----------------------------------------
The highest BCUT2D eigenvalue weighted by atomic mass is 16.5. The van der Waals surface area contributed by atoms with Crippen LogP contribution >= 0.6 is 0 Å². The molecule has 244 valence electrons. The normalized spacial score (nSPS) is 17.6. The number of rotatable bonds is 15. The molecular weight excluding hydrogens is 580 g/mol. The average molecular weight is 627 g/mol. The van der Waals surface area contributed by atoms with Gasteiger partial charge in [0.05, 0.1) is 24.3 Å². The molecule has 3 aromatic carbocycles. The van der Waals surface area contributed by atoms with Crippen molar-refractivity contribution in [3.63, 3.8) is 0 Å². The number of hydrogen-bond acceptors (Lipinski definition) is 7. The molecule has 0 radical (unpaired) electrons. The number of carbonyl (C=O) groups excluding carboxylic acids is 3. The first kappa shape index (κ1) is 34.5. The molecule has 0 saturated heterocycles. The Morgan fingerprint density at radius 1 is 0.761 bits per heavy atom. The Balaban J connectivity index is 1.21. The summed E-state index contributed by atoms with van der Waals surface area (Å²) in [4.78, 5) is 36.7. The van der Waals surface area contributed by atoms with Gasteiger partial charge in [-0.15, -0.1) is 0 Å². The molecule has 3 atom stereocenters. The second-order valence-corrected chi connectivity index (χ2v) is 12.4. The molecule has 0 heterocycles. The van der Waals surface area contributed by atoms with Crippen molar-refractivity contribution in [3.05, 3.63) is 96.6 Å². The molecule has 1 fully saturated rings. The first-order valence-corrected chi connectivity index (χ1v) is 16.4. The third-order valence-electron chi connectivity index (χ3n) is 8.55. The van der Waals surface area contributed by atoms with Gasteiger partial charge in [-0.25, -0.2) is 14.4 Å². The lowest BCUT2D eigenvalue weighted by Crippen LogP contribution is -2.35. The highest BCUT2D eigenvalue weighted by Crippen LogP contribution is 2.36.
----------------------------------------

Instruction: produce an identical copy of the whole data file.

The highest BCUT2D eigenvalue weighted by atomic mass is 16.5. The van der Waals surface area contributed by atoms with Crippen LogP contribution >= 0.6 is 0 Å². The molecule has 244 valence electrons. The normalized spacial score (nSPS) is 17.6. The number of rotatable bonds is 15. The molecular weight excluding hydrogens is 580 g/mol. The average molecular weight is 627 g/mol. The van der Waals surface area contributed by atoms with Gasteiger partial charge in [0.05, 0.1) is 24.3 Å². The molecule has 3 aromatic carbocycles. The van der Waals surface area contributed by atoms with Crippen molar-refractivity contribution in [3.63, 3.8) is 0 Å². The number of hydrogen-bond acceptors (Lipinski definition) is 7. The molecule has 0 radical (unpaired) electrons. The number of carbonyl (C=O) groups excluding carboxylic acids is 3. The first kappa shape index (κ1) is 34.5. The molecule has 0 saturated heterocycles. The Morgan fingerprint density at radius 1 is 0.761 bits per heavy atom. The Balaban J connectivity index is 1.21. The summed E-state index contributed by atoms with van der Waals surface area (Å²) in [4.78, 5) is 36.7. The van der Waals surface area contributed by atoms with Gasteiger partial charge in [-0.15, -0.1) is 0 Å². The molecule has 3 atom stereocenters. The second-order valence-corrected chi connectivity index (χ2v) is 12.4. The molecule has 0 heterocycles. The van der Waals surface area contributed by atoms with Crippen molar-refractivity contribution in [3.05, 3.63) is 96.6 Å². The molecule has 1 fully saturated rings. The first-order valence-corrected chi connectivity index (χ1v) is 16.4. The third-order valence-electron chi connectivity index (χ3n) is 8.55. The van der Waals surface area contributed by atoms with Gasteiger partial charge in [-0.25, -0.2) is 14.4 Å². The lowest BCUT2D eigenvalue weighted by Crippen LogP contribution is -2.35. The highest BCUT2D eigenvalue weighted by Crippen LogP contribution is 2.36.